On the revolutions of the heavenly spheres.
On the Revolutions of Heavenly Spheres
Here again is another treatment—this time we’ve fed itthe first 10 chapters of Copernicus’ De revolutionibus orbium coelestium (Onthe Revolutions of the Heavenly Spheres). As usual Wordle offers a very interestinginsight into word usage even though I was forced to limit the text selection toBook I and stop at the point where diagrams are used to illustrate thetext. Be that as it may, even in thislimited application, Wordle does surface some interesting bits from therelatively “popular” part of this revolutionary treatise.
Nicolaus Copernius, On the Revolutions of Heavenly Spheres講者：朱明中
The point that Dan Brown has tried to convey is that science is actually the proof of existence of God. This conflict between science and religion is centuries old. The ideas of Nicolaus Copernicus, a Renaissance mathematician and astronomer who formulated a heliocentric model of the universe (1543), marked the start of a conflict between science and religion that has dogged Western thought ever since. He rejected the Churchs idea that the sun orbited the Earth, and proposed that the sun, not the Earth, was the centre of the Solar System; also publishing a book about it, known as De Revolutionibus Orbium Coelestium (On the Revolutions of the Heavenly Spheres), which was a momentous achievement; despite the ban imposed on it by the church.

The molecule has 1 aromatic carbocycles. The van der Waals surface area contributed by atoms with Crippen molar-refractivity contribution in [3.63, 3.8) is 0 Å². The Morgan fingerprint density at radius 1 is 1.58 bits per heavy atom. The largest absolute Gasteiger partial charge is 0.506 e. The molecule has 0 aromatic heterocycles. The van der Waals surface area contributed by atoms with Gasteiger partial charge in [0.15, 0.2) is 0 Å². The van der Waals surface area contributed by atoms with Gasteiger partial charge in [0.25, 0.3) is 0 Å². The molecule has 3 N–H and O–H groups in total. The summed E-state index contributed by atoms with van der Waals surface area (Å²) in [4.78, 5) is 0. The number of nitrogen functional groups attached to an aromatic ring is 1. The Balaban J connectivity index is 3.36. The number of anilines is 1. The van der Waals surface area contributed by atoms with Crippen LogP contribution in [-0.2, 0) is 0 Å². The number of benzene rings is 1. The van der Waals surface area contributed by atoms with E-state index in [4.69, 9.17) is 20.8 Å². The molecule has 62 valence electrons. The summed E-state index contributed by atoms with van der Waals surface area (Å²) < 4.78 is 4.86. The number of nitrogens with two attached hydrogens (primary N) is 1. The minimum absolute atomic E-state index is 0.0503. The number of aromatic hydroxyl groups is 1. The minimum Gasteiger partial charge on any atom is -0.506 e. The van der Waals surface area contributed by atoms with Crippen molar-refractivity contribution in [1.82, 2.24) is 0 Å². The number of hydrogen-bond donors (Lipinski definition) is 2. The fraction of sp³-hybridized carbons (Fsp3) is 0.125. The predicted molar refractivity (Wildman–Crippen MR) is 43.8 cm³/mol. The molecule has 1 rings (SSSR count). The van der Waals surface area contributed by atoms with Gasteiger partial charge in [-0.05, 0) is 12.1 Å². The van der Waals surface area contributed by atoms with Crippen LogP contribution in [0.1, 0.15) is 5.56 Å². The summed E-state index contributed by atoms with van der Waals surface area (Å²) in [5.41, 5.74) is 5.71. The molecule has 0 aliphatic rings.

Of the classical astronomers, Copernicus is my favorite. He combines the best traitsof the theorist and the observer. In his treatise that in 1543 presented to the broadscientific public his Sun-centric theory of planetary motion, On the Revolutionsof Heavenly Spheres, Copernicus carefully develops his theory mathematically,and he skillfully marshals all of the available data in support of his theoryand in the criticism of the Ptolemaic epicycle theory of planetary motion that then dominated. The Ptolemaic system of the universe, with the earth at the center, had held sway since antiquity as authoritative in philosophy, science, and church teaching. Following his observations of the heavenly bodies, Nicolaus Copernicus (1473-1543) abandoned the geocentric system for a heliocentric model, with the sun at the center. His remarkable work, "On the Revolutions of Heavenly Spheres," stands as one of the greatest intellectual revolutions of all time, and profoundly influenced, among others, Galileo and Sir Isaac Newton.